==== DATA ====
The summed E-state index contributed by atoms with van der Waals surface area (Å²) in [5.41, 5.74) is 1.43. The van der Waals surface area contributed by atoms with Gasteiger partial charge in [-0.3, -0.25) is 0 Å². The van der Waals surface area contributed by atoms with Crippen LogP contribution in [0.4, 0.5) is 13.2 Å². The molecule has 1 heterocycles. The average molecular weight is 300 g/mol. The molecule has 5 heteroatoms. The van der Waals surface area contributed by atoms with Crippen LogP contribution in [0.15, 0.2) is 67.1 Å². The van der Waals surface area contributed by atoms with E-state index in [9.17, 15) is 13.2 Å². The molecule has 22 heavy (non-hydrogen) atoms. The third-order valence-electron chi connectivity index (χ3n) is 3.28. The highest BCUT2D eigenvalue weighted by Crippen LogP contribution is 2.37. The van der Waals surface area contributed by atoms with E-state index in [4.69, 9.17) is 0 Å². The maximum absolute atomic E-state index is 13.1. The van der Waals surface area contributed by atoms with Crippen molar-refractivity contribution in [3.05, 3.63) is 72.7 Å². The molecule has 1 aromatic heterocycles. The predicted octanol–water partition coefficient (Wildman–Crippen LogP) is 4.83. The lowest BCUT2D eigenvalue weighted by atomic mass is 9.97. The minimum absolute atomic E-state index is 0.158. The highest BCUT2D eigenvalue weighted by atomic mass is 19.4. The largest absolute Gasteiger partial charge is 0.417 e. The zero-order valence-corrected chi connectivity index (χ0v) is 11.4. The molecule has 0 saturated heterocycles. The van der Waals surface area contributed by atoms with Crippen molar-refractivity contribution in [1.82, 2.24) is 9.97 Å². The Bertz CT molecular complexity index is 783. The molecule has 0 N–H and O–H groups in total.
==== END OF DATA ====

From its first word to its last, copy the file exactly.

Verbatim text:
The summed E-state index contributed by atoms with van der Waals surface area (Å²) in [5.41, 5.74) is 1.43. The van der Waals surface area contributed by atoms with Gasteiger partial charge in [-0.3, -0.25) is 0 Å². The van der Waals surface area contributed by atoms with Crippen LogP contribution in [0.4, 0.5) is 13.2 Å². The molecule has 1 heterocycles. The average molecular weight is 300 g/mol. The molecule has 5 heteroatoms. The van der Waals surface area contributed by atoms with Crippen LogP contribution in [0.15, 0.2) is 67.1 Å². The van der Waals surface area contributed by atoms with E-state index in [9.17, 15) is 13.2 Å². The molecule has 22 heavy (non-hydrogen) atoms. The third-order valence-electron chi connectivity index (χ3n) is 3.28. The highest BCUT2D eigenvalue weighted by Crippen LogP contribution is 2.37. The van der Waals surface area contributed by atoms with E-state index in [4.69, 9.17) is 0 Å². The maximum absolute atomic E-state index is 13.1. The van der Waals surface area contributed by atoms with Crippen molar-refractivity contribution in [3.05, 3.63) is 72.7 Å². The molecule has 1 aromatic heterocycles. The predicted octanol–water partition coefficient (Wildman–Crippen LogP) is 4.83. The lowest BCUT2D eigenvalue weighted by atomic mass is 9.97. The minimum absolute atomic E-state index is 0.158. The highest BCUT2D eigenvalue weighted by atomic mass is 19.4. The largest absolute Gasteiger partial charge is 0.417 e. The zero-order valence-corrected chi connectivity index (χ0v) is 11.4. The molecule has 0 saturated heterocycles. The van der Waals surface area contributed by atoms with Crippen molar-refractivity contribution in [1.82, 2.24) is 9.97 Å². The Bertz CT molecular complexity index is 783. The molecule has 0 N–H and O–H groups in total.